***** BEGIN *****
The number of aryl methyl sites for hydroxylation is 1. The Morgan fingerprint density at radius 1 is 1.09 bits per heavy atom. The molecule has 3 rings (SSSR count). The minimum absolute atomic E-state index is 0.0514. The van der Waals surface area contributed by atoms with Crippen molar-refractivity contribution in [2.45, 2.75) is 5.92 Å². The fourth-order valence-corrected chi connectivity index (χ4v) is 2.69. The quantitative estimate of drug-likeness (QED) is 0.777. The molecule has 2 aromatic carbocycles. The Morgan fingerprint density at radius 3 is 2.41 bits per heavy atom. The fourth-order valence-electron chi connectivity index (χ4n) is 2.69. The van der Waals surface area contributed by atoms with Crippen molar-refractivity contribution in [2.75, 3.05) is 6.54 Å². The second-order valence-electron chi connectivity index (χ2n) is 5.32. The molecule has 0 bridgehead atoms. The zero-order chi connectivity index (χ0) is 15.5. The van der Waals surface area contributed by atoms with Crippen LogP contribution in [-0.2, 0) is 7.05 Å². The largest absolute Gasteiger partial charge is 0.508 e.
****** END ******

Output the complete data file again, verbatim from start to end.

The number of aryl methyl sites for hydroxylation is 1. The Morgan fingerprint density at radius 1 is 1.09 bits per heavy atom. The molecule has 3 rings (SSSR count). The minimum absolute atomic E-state index is 0.0514. The van der Waals surface area contributed by atoms with Crippen molar-refractivity contribution in [2.45, 2.75) is 5.92 Å². The fourth-order valence-corrected chi connectivity index (χ4v) is 2.69. The quantitative estimate of drug-likeness (QED) is 0.777. The molecule has 2 aromatic carbocycles. The Morgan fingerprint density at radius 3 is 2.41 bits per heavy atom. The fourth-order valence-electron chi connectivity index (χ4n) is 2.69. The van der Waals surface area contributed by atoms with Crippen molar-refractivity contribution in [2.75, 3.05) is 6.54 Å². The second-order valence-electron chi connectivity index (χ2n) is 5.32. The molecule has 0 bridgehead atoms. The zero-order chi connectivity index (χ0) is 15.5. The van der Waals surface area contributed by atoms with Crippen LogP contribution in [-0.2, 0) is 7.05 Å². The largest absolute Gasteiger partial charge is 0.508 e.